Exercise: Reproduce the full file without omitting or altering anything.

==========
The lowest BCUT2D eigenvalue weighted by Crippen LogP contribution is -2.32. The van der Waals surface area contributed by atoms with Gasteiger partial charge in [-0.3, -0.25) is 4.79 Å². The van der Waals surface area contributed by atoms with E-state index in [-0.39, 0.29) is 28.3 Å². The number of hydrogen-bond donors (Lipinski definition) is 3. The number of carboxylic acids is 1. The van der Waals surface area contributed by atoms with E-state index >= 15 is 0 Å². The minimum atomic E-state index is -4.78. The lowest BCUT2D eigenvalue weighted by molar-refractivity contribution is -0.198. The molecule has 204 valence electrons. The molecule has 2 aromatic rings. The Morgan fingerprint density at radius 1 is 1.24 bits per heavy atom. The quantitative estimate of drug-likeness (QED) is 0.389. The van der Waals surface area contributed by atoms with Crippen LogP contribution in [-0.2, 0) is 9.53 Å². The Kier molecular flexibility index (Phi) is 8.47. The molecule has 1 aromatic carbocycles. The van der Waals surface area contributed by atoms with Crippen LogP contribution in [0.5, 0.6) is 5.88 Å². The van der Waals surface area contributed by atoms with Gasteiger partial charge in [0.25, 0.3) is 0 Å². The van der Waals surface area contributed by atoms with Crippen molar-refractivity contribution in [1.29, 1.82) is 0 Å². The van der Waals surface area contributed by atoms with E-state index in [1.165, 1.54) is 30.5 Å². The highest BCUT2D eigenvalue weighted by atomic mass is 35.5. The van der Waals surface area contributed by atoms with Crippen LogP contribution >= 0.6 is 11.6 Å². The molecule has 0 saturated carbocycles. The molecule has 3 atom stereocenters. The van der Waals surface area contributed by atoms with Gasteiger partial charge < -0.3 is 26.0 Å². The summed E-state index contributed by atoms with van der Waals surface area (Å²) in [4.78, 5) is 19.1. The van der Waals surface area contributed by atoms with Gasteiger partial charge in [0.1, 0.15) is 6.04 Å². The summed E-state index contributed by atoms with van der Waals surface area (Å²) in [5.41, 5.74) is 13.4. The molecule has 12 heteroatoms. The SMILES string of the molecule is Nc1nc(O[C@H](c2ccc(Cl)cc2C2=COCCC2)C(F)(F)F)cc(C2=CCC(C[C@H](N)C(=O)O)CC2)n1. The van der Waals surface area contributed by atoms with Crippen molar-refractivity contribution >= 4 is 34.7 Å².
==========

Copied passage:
The lowest BCUT2D eigenvalue weighted by Crippen LogP contribution is -2.32. The van der Waals surface area contributed by atoms with Gasteiger partial charge in [-0.3, -0.25) is 4.79 Å². The van der Waals surface area contributed by atoms with E-state index in [-0.39, 0.29) is 28.3 Å². The number of hydrogen-bond donors (Lipinski definition) is 3. The number of carboxylic acids is 1. The van der Waals surface area contributed by atoms with E-state index >= 15 is 0 Å². The minimum atomic E-state index is -4.78. The lowest BCUT2D eigenvalue weighted by molar-refractivity contribution is -0.198. The molecule has 204 valence electrons. The molecule has 2 aromatic rings. The Morgan fingerprint density at radius 1 is 1.24 bits per heavy atom. The quantitative estimate of drug-likeness (QED) is 0.389. The van der Waals surface area contributed by atoms with Crippen LogP contribution in [-0.2, 0) is 9.53 Å². The Kier molecular flexibility index (Phi) is 8.47. The molecule has 1 aromatic carbocycles. The van der Waals surface area contributed by atoms with Crippen LogP contribution in [0.5, 0.6) is 5.88 Å². The van der Waals surface area contributed by atoms with Gasteiger partial charge in [0.25, 0.3) is 0 Å². The van der Waals surface area contributed by atoms with Crippen molar-refractivity contribution in [1.29, 1.82) is 0 Å². The van der Waals surface area contributed by atoms with E-state index in [1.165, 1.54) is 30.5 Å². The highest BCUT2D eigenvalue weighted by atomic mass is 35.5. The van der Waals surface area contributed by atoms with Crippen LogP contribution >= 0.6 is 11.6 Å². The molecule has 0 saturated carbocycles. The molecule has 3 atom stereocenters. The van der Waals surface area contributed by atoms with Gasteiger partial charge < -0.3 is 26.0 Å². The summed E-state index contributed by atoms with van der Waals surface area (Å²) in [4.78, 5) is 19.1. The van der Waals surface area contributed by atoms with Gasteiger partial charge in [0.1, 0.15) is 6.04 Å². The summed E-state index contributed by atoms with van der Waals surface area (Å²) in [5.41, 5.74) is 13.4. The molecule has 12 heteroatoms. The SMILES string of the molecule is Nc1nc(O[C@H](c2ccc(Cl)cc2C2=COCCC2)C(F)(F)F)cc(C2=CCC(C[C@H](N)C(=O)O)CC2)n1. The van der Waals surface area contributed by atoms with Crippen molar-refractivity contribution >= 4 is 34.7 Å².